Heartfelt with Dr Melissa Walton-ShirleyView all posts »
Gross pics of tobacco carnage: Reverse marketing or empty drama?Nov 11, 2010 09:21 EST
By mid 2011, attractive high-sheen packages sitting neatly on small shelves behind counters in pharmacies, groceries, and tobacco huts around the US will change. They will become banners of the reality of the greatest preventable scourge on society in the history of its existence.
The tobacco industry is gearing up for a legal battle, the greatest hint at the potential efficacy of this reverse marketing campaign. If it weren't going to make any difference, they'd just change the packaging and continue to rake in billions in blood money. Instead, they are preparing to litigate, always a sure sign that the tobacco industry has blinked. Sure, their argument will be couched in the perfect counter of "freedom of speech" and debated in the name of "the need to shrink government" served up with a cup of hot "tea-party" banter, but the fact they are arguing is the best reason to proceed. It's going to shrink the US tobacco market another 5% to 6%. When you apply the math to 50 million US smokers, that means a lot of grandchildren can look into an audience and see their papas and nanas looking on with pride at weddings, soccer games, and graduations instead of having to lay flowers on graves of folks they don't quite remember but are told they would have loved.
It's interesting how the US prides itself on "being first in flight," "first in democracy," first or best in whatever we can find to brag about, but we are running behind in reverse marketing. It's because we are "winded" from smoking so much, which belies the fact that we have become the perfect lair for the tobacco industry. Our progress on the topic has been mired by the growing "Branch Davidian-like" paranoia regarding "big government" and all of the "horrible effects" of overlegislation in the safety arena. It's why other folks such as Canada beat us to the punch and Australia is a little bit further ahead as well.
Australia, also dabbling in reverse marketing, has chosen a minimalist approach. Dr Fiona Godlee, editor of BMJ, wrote this year, "From 2011, all tobacco products in Australia will be sold in standardized plain packets, giving only the name of the manufacturer in a standard font . The Australian government predicts it will cut the number of smokers by 2% to 3%. A 25% hike in tobacco excise will also help to cut consumption, as well as saving healthcare costs and increasing tax revenues." She then added, "The move has two wonderful ironies nested within it. First, the rationale for the change has come from the industry's own trade publications, which extol the importance of packaging, especially in 'dark' markets where tobacco advertising is banned. Second, it will use reverse marketing to make the packaging as unattractive as possible, especially to young people." Taking the slick packaging and turning it into a dull, lackluster harbinger of death appeals to me, in part because it is a great example of taking tobacco-industry tactics and turning the table on them. It reminds me of how the Pfizer folks took the nicotine-molecule research sponsored by Big Burley and created the most efficacious smoking-cessation tool, Chantix, in the history of addiction.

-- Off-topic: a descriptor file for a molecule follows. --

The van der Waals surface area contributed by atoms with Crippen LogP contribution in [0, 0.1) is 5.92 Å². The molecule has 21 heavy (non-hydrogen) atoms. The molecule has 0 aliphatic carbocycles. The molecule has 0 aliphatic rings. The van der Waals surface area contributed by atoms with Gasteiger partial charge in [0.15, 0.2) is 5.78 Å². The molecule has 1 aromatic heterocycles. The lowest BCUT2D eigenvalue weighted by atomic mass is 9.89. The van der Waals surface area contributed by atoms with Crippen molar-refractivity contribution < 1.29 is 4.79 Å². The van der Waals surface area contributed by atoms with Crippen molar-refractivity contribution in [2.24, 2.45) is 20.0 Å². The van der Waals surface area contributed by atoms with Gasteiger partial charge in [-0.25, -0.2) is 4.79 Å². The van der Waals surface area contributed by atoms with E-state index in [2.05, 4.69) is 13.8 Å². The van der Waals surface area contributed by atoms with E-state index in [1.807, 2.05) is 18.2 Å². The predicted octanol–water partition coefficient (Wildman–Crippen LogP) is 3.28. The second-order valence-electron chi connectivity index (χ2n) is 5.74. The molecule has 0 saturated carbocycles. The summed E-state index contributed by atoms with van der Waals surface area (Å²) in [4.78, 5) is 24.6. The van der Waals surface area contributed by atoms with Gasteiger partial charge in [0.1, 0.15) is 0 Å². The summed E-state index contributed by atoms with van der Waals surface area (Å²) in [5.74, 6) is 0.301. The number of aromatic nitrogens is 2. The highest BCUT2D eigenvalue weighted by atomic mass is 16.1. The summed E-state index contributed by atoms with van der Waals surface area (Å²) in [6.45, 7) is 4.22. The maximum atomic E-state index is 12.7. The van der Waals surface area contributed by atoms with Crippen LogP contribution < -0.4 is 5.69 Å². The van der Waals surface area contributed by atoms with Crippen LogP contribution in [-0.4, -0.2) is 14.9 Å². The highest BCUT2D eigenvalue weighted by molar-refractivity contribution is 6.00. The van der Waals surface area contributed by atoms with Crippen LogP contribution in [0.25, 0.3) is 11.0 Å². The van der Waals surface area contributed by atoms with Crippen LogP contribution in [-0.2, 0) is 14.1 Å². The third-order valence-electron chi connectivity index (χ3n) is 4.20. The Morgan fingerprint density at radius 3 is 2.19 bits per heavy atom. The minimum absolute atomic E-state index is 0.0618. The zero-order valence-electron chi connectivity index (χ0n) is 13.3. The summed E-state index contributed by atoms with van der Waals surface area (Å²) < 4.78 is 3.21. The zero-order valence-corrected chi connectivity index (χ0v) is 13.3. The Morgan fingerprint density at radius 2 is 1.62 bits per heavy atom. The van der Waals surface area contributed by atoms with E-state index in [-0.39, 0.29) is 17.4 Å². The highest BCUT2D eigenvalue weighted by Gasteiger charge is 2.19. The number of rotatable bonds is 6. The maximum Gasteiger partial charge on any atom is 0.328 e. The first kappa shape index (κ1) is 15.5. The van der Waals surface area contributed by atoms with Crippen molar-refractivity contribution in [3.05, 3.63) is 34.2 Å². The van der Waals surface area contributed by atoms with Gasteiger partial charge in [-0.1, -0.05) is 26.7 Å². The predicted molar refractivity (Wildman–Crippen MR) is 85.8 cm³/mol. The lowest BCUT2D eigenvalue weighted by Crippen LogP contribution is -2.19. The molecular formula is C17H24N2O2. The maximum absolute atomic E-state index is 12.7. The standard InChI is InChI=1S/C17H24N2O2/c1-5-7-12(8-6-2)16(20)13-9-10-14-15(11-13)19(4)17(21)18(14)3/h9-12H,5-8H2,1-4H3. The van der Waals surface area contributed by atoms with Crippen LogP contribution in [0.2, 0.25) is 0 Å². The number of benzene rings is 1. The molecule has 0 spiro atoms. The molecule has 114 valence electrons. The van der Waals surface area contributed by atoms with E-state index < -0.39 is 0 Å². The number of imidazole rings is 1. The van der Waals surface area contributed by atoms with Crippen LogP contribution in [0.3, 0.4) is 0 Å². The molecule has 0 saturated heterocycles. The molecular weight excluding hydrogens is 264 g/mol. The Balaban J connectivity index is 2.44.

Gross pictures on tobacco packages will work here in the US because we are an intensely visual society. Those of us who do not read much do take notice of pictures in ads and watch TV. Historically, smoking has been predominant in those sections of society whose legacy of addiction has not been able to afford a postgraduate education for their children, although the march of death and healthcare expenditures have spread to other areas of society as well. Second, Canada already saw a 6% reduction in smoking during the period in which gross pictures were added. Although not all of that 6% comes from that move. Other changes like education campaigns are also contributors, but nonetheless, 6% of its five million current or potential smokers were saved, and that's a lot of human life-years. In the US, we can use every bit of the help that we can get. Even 0.1% of 50 million smokers is a big number.
I think I have a better idea, though. Along with gross pictures of tracheotomy Joe, the "Marlboro man" on the autopsy table, Joe on chemo, or Joe Camel who has lost his hump to cancer, freshly excised and laid bare on the front of a tobacco package, we'd better launch a negative campaign on Facebook, where the greatest majority of potential addicts spend their time. It's because Facebook is the place where most US kids spend their time communicating these days.
Historically, whether admirable or not, the US has always prided itself on war strategy, and when it comes to fighting the tobacco industry for the longevity of our young, we need a General Patton–like approach that considers every single avenue, angle, and opportunity to beat the tobacco industry at their own game. Gross images on tobacco packages are just the beginning. Let's hope we continue the march across America to make life in the US more picture perfect and applaud our plans for the latest "gross picture" reverse tobacco marketing campaign.
1. Sweet M. Australia to mandate plain packs for cigarettes as part of new tobacco control offensive. BMJ 2010; DOI:10.1136/bmj.c2401. Available here.